To Have & To Wear

By family descent


Miniature portraits set into bracelet frames to be worn by loved ones was popularised during the eighteenth century by Queen Charlotte who was painted wearing a portrait bracelet gifted to her by the King. The tradition continued into the next century when this splendid example was created.

Set in an ornate gold frame is a portrait of a gentleman named John Peter Gassiot wearing on a ribbon round his neck a spy glass to symbolise his interests. The reverse side of the portrait is also glazed to show five locks of hair taken from the sitter’s sons, John Peter, Henry Scott, Charles, Frederick and Sebastian. The frame has chased gold clasps set with a fine braided hair strap created from the hair of his three daughters, Elizabeth, Harriet and Anne.

As a young man, John Peter Gassiot enlisted with the Royal Navy as a midshipman. Seeing what the world had to offer led him in 1822 to go into a business partnership selling cigars, sherry and port. Gassiot was also a keen horticulturist and an amateur scientist so he built himself a home laboratory where he could experiment with electricity and liaise with like-minded enthusiasts including Michael Faraday. He was a founder member of the London Electrical Society and was elected a Fellow of the Royal Society in 1841.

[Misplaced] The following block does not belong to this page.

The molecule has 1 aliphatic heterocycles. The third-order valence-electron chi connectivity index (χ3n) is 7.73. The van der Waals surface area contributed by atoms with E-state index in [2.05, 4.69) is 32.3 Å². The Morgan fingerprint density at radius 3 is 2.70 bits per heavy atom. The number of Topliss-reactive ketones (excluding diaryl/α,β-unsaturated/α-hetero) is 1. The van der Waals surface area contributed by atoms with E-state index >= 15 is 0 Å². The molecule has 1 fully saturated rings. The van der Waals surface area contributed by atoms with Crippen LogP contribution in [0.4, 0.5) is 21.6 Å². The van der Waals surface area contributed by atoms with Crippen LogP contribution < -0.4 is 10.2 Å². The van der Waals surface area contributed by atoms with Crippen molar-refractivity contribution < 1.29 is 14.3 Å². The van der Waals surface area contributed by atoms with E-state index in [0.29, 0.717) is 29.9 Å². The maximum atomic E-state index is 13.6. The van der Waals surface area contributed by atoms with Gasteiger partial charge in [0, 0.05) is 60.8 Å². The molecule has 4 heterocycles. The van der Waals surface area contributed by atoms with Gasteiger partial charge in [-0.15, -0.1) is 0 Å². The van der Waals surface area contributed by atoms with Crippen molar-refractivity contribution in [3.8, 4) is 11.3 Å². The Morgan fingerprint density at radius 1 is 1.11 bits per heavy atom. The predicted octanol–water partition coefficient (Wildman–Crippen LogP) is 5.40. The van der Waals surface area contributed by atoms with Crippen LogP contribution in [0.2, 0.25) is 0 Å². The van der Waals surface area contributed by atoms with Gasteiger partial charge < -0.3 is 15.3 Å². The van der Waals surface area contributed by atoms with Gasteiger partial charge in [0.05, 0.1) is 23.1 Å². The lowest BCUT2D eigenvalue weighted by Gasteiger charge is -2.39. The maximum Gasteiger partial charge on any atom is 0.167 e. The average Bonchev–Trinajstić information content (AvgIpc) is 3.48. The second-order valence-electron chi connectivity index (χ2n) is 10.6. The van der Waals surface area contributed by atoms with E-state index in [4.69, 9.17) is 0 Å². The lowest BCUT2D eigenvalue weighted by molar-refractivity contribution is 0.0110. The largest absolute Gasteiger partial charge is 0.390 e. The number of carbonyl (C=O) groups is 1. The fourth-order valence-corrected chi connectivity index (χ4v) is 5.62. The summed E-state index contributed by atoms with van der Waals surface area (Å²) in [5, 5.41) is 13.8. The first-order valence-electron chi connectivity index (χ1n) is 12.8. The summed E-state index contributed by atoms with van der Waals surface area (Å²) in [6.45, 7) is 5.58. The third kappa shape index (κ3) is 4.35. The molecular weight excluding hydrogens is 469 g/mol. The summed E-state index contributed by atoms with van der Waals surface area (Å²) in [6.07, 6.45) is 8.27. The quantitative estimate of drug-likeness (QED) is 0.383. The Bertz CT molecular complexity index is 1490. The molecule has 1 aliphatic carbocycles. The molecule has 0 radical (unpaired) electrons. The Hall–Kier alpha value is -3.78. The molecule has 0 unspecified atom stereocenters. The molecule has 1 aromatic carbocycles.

In his early twenties Gassiot married Elizabeth Scott and with her had nine sons, four not surviving childhood, and three daughters. He died at his home on the Isle of Wight in 1899, aged 78, leaving over £250,000 and a 200-page will.

The bracelet is set in the original silk- and velvet-lined fitted case and comes with a hand-written note.

Item Ref. 9070M

Size: framed portrait, 60mm high ; portrait + bracelet 205mm length

Provenance: UK Private Collection